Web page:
George Cram Cook or Jig Cook (October 7, 1873 – January 14, 1924) was an American novelist, poet, and playwright. He was a lover of ancient Greece, an idealist who dreamt of spiritual communism.
Cook was born in Davenport, Iowa. He was the son of a wealthy family. His father, a corporate lawyer, strongly encouraged his education from a young age. He completed his bachelor's degree at Harvard in 1893. He continued his studies at the University of Heidelberg in 1894 and at the University of Geneva the following year.
Upon completing his education Cook taught English literature at the University of Iowa from 1895 until 1899. He was also an English professor at Stanford University during the 1902 academic year.
With his wife, dramatist Susan Glaspell, Cook established the Provincetown Players in 1915, an important step in the development of theatre in the United States. The group would perform works by Cook and Glaspell as well as Eugene O'Neill and Edna St. Vincent Millay, among others. Cook would lead the Provincetown Players until 1919, at which time he took a sabbatical. Although he returned to the group in 1920, internal wrangling and his own frustration led to his effectively abandoning the cooperative to move to Greece in 1922. He lived at Delphi, stirring up Greek nationalism in what was then a rural village. After a short time, he began to dress in the traditional shepherd's costume. He and Glaspell spent the entire summers camped in Spruce huts high up on the mountains above the town. In 1924, Cook became ill with glanders and died. He is buried at Delphi.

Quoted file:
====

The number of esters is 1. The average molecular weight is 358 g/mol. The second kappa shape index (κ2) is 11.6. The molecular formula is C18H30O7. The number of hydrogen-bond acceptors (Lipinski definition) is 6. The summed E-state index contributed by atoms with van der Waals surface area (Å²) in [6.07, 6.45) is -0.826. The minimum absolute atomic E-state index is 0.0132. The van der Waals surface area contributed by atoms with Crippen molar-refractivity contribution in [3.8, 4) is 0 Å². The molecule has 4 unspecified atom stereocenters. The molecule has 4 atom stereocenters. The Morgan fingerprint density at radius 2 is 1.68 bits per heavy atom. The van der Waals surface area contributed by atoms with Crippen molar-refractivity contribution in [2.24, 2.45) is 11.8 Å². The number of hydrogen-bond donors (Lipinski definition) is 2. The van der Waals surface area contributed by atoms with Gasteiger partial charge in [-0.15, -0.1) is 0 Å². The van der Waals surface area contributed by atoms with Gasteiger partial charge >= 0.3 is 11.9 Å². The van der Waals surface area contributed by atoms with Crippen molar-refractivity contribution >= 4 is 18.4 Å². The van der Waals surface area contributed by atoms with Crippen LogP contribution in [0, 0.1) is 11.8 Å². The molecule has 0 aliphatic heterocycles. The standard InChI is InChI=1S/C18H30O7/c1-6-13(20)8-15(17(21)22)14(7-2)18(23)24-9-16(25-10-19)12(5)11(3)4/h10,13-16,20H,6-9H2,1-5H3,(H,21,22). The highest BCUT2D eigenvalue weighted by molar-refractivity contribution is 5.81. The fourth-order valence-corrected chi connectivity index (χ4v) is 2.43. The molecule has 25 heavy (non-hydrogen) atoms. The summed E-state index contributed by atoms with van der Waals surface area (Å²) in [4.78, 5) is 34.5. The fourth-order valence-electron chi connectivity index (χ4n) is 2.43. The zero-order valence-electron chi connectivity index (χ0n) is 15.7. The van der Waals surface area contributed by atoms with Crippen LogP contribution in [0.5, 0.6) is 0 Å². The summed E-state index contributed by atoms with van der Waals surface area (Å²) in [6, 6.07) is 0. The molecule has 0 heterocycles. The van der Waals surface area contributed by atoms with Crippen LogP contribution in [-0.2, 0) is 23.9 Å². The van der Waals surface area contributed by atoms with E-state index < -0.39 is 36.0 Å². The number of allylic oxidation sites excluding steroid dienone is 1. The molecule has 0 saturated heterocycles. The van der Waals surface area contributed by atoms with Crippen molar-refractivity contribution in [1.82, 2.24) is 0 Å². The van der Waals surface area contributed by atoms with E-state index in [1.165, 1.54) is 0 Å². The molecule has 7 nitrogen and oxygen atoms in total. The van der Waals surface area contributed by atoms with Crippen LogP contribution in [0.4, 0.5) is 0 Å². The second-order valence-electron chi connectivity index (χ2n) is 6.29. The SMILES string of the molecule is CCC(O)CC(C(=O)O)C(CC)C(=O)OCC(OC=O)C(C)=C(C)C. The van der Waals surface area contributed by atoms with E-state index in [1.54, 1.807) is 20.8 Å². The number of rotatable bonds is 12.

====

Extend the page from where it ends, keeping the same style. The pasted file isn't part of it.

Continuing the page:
Cook's poetry appears in the volume Greek Coins: Poems of George Cram Cook published posthumously in 1925 by George H. Doran Company; the book includes a photographic frontispiece portrait of the author and three essays by Floyd Dell, Edna Kenton, and Susan Glaspell.
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